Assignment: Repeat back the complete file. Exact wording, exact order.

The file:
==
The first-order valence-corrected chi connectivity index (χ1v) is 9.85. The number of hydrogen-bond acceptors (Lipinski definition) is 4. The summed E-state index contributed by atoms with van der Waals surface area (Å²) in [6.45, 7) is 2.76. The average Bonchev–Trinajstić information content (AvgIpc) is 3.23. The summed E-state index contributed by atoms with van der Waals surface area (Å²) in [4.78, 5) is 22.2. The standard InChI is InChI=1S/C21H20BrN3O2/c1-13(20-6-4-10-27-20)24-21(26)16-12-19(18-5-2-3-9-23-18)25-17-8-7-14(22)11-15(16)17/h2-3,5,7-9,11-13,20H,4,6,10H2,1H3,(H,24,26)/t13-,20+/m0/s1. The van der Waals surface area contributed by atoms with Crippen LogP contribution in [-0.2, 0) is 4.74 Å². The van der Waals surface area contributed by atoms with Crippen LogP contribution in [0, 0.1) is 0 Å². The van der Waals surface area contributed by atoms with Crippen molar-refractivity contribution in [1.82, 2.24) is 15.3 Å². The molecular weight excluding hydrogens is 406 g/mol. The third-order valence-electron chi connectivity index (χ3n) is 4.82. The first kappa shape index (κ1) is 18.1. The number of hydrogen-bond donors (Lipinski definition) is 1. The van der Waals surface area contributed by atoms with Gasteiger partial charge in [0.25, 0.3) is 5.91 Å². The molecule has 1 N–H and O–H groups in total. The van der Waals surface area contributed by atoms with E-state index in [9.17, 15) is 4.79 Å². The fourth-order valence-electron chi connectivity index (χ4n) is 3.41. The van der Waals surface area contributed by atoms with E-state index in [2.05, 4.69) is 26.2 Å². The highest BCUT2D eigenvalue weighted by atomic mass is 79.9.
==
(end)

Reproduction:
The first-order valence-corrected chi connectivity index (χ1v) is 9.85. The number of hydrogen-bond acceptors (Lipinski definition) is 4. The summed E-state index contributed by atoms with van der Waals surface area (Å²) in [6.45, 7) is 2.76. The average Bonchev–Trinajstić information content (AvgIpc) is 3.23. The summed E-state index contributed by atoms with van der Waals surface area (Å²) in [4.78, 5) is 22.2. The standard InChI is InChI=1S/C21H20BrN3O2/c1-13(20-6-4-10-27-20)24-21(26)16-12-19(18-5-2-3-9-23-18)25-17-8-7-14(22)11-15(16)17/h2-3,5,7-9,11-13,20H,4,6,10H2,1H3,(H,24,26)/t13-,20+/m0/s1. The van der Waals surface area contributed by atoms with Crippen LogP contribution in [-0.2, 0) is 4.74 Å². The van der Waals surface area contributed by atoms with Crippen LogP contribution in [0, 0.1) is 0 Å². The van der Waals surface area contributed by atoms with Crippen molar-refractivity contribution in [1.82, 2.24) is 15.3 Å². The molecular weight excluding hydrogens is 406 g/mol. The third-order valence-electron chi connectivity index (χ3n) is 4.82. The first kappa shape index (κ1) is 18.1. The number of hydrogen-bond donors (Lipinski definition) is 1. The van der Waals surface area contributed by atoms with Gasteiger partial charge in [0.25, 0.3) is 5.91 Å². The molecule has 1 N–H and O–H groups in total. The van der Waals surface area contributed by atoms with E-state index in [9.17, 15) is 4.79 Å². The fourth-order valence-electron chi connectivity index (χ4n) is 3.41. The van der Waals surface area contributed by atoms with E-state index in [2.05, 4.69) is 26.2 Å². The highest BCUT2D eigenvalue weighted by atomic mass is 79.9.